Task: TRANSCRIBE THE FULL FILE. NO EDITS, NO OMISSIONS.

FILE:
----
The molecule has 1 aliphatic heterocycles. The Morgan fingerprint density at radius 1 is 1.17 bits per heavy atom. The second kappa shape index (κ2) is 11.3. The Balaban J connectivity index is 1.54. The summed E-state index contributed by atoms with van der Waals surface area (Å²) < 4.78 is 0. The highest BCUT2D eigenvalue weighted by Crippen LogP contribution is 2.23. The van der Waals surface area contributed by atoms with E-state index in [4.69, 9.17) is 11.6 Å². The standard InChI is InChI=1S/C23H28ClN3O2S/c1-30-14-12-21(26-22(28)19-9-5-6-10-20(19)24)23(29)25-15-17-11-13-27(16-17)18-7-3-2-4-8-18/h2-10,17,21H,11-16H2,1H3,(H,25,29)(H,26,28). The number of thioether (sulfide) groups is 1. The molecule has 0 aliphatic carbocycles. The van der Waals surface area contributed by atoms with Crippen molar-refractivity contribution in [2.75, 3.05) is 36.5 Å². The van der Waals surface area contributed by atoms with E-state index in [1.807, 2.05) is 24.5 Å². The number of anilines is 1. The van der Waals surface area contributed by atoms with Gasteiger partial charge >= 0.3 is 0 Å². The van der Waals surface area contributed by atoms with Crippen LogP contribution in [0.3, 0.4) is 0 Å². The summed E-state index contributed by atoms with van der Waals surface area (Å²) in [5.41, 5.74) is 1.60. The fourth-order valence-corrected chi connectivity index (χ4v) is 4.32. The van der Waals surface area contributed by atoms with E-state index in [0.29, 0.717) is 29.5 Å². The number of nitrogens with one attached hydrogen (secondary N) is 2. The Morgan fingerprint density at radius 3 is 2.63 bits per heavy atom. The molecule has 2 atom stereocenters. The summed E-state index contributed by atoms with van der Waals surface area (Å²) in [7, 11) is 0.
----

The molecule has 1 aliphatic heterocycles. The Morgan fingerprint density at radius 1 is 1.17 bits per heavy atom. The second kappa shape index (κ2) is 11.3. The Balaban J connectivity index is 1.54. The summed E-state index contributed by atoms with van der Waals surface area (Å²) < 4.78 is 0. The highest BCUT2D eigenvalue weighted by Crippen LogP contribution is 2.23. The van der Waals surface area contributed by atoms with E-state index in [4.69, 9.17) is 11.6 Å². The standard InChI is InChI=1S/C23H28ClN3O2S/c1-30-14-12-21(26-22(28)19-9-5-6-10-20(19)24)23(29)25-15-17-11-13-27(16-17)18-7-3-2-4-8-18/h2-10,17,21H,11-16H2,1H3,(H,25,29)(H,26,28). The number of thioether (sulfide) groups is 1. The molecule has 0 aliphatic carbocycles. The van der Waals surface area contributed by atoms with Crippen molar-refractivity contribution in [2.75, 3.05) is 36.5 Å². The van der Waals surface area contributed by atoms with E-state index in [1.807, 2.05) is 24.5 Å². The number of anilines is 1. The van der Waals surface area contributed by atoms with Gasteiger partial charge >= 0.3 is 0 Å². The van der Waals surface area contributed by atoms with Crippen LogP contribution in [0.3, 0.4) is 0 Å². The summed E-state index contributed by atoms with van der Waals surface area (Å²) in [5.41, 5.74) is 1.60. The fourth-order valence-corrected chi connectivity index (χ4v) is 4.32. The van der Waals surface area contributed by atoms with E-state index in [0.29, 0.717) is 29.5 Å². The number of nitrogens with one attached hydrogen (secondary N) is 2. The Morgan fingerprint density at radius 3 is 2.63 bits per heavy atom. The molecule has 2 atom stereocenters. The summed E-state index contributed by atoms with van der Waals surface area (Å²) in [7, 11) is 0.